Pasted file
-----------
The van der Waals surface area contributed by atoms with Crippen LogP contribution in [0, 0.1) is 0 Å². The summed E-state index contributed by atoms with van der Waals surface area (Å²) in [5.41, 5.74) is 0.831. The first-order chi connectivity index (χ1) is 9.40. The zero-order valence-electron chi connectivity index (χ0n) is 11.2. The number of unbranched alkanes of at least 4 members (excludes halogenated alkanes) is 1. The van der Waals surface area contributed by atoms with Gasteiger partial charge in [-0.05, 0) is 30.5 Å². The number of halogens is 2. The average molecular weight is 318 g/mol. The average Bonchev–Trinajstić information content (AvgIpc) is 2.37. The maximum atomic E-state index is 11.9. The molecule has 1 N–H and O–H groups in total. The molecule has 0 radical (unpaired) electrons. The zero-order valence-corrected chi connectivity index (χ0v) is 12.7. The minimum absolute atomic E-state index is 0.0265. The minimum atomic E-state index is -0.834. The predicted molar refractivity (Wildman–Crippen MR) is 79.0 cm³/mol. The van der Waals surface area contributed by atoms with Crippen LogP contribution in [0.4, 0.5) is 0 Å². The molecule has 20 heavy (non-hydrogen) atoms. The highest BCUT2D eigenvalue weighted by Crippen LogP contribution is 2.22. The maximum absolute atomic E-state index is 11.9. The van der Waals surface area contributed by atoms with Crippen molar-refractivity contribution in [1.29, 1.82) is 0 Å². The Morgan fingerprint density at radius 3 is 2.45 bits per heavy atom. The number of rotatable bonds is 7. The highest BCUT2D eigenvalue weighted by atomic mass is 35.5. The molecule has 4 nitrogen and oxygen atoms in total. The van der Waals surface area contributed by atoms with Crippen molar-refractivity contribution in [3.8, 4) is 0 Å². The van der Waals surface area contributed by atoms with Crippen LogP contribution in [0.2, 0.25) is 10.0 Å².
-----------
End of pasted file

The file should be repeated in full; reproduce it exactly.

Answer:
The van der Waals surface area contributed by atoms with Crippen LogP contribution in [0, 0.1) is 0 Å². The summed E-state index contributed by atoms with van der Waals surface area (Å²) in [5.41, 5.74) is 0.831. The first-order chi connectivity index (χ1) is 9.40. The zero-order valence-electron chi connectivity index (χ0n) is 11.2. The number of unbranched alkanes of at least 4 members (excludes halogenated alkanes) is 1. The van der Waals surface area contributed by atoms with Gasteiger partial charge in [-0.05, 0) is 30.5 Å². The number of halogens is 2. The average molecular weight is 318 g/mol. The average Bonchev–Trinajstić information content (AvgIpc) is 2.37. The maximum atomic E-state index is 11.9. The molecule has 1 N–H and O–H groups in total. The molecule has 0 radical (unpaired) electrons. The zero-order valence-corrected chi connectivity index (χ0v) is 12.7. The minimum absolute atomic E-state index is 0.0265. The minimum atomic E-state index is -0.834. The predicted molar refractivity (Wildman–Crippen MR) is 79.0 cm³/mol. The van der Waals surface area contributed by atoms with Crippen LogP contribution in [0.4, 0.5) is 0 Å². The molecule has 20 heavy (non-hydrogen) atoms. The highest BCUT2D eigenvalue weighted by Crippen LogP contribution is 2.22. The maximum absolute atomic E-state index is 11.9. The van der Waals surface area contributed by atoms with Crippen molar-refractivity contribution in [1.29, 1.82) is 0 Å². The Morgan fingerprint density at radius 3 is 2.45 bits per heavy atom. The number of rotatable bonds is 7. The highest BCUT2D eigenvalue weighted by atomic mass is 35.5. The molecule has 4 nitrogen and oxygen atoms in total. The van der Waals surface area contributed by atoms with Crippen molar-refractivity contribution in [3.8, 4) is 0 Å². The van der Waals surface area contributed by atoms with Crippen LogP contribution in [0.2, 0.25) is 10.0 Å².